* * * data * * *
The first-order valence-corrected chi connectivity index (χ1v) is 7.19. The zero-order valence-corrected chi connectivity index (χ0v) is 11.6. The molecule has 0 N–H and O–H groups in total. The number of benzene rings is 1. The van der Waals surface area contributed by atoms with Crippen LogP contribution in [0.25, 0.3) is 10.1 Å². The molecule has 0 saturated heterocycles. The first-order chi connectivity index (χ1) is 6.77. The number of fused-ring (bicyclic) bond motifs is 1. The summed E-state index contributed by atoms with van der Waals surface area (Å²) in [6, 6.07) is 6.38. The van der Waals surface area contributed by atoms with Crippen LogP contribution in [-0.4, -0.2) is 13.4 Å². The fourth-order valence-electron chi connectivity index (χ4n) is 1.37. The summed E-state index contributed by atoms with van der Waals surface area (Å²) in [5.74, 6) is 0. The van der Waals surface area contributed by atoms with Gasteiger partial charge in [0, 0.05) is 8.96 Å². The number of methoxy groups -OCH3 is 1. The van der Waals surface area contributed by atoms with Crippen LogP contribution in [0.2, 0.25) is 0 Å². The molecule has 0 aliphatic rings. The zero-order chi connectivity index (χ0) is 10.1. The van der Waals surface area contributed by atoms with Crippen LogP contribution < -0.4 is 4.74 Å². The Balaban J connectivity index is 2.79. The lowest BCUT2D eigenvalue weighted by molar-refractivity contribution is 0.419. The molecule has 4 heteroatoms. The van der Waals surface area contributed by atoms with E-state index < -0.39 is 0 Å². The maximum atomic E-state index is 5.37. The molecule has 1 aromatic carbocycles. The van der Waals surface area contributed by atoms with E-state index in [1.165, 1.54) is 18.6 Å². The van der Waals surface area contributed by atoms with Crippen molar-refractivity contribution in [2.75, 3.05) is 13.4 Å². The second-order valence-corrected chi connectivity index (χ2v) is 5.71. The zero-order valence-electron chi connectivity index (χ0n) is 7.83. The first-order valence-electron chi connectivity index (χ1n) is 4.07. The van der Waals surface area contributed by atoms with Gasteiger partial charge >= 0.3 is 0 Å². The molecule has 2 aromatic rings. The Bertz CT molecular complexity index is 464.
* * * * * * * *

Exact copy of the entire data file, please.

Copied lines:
The first-order valence-corrected chi connectivity index (χ1v) is 7.19. The zero-order valence-corrected chi connectivity index (χ0v) is 11.6. The molecule has 0 N–H and O–H groups in total. The number of benzene rings is 1. The van der Waals surface area contributed by atoms with Crippen LogP contribution in [0.25, 0.3) is 10.1 Å². The molecule has 0 saturated heterocycles. The first-order chi connectivity index (χ1) is 6.77. The number of fused-ring (bicyclic) bond motifs is 1. The summed E-state index contributed by atoms with van der Waals surface area (Å²) in [6, 6.07) is 6.38. The van der Waals surface area contributed by atoms with Crippen LogP contribution in [-0.4, -0.2) is 13.4 Å². The fourth-order valence-electron chi connectivity index (χ4n) is 1.37. The summed E-state index contributed by atoms with van der Waals surface area (Å²) in [5.74, 6) is 0. The van der Waals surface area contributed by atoms with Gasteiger partial charge in [0, 0.05) is 8.96 Å². The number of methoxy groups -OCH3 is 1. The van der Waals surface area contributed by atoms with Crippen LogP contribution in [0.2, 0.25) is 0 Å². The molecule has 0 aliphatic rings. The zero-order chi connectivity index (χ0) is 10.1. The van der Waals surface area contributed by atoms with Crippen LogP contribution < -0.4 is 4.74 Å². The Balaban J connectivity index is 2.79. The lowest BCUT2D eigenvalue weighted by molar-refractivity contribution is 0.419. The molecule has 4 heteroatoms. The van der Waals surface area contributed by atoms with E-state index < -0.39 is 0 Å². The maximum atomic E-state index is 5.37. The molecule has 1 aromatic carbocycles. The van der Waals surface area contributed by atoms with E-state index in [1.165, 1.54) is 18.6 Å². The van der Waals surface area contributed by atoms with Crippen molar-refractivity contribution in [2.75, 3.05) is 13.4 Å². The second-order valence-corrected chi connectivity index (χ2v) is 5.71. The zero-order valence-electron chi connectivity index (χ0n) is 7.83. The first-order valence-electron chi connectivity index (χ1n) is 4.07. The van der Waals surface area contributed by atoms with Gasteiger partial charge >= 0.3 is 0 Å². The molecule has 2 aromatic rings. The Bertz CT molecular complexity index is 464.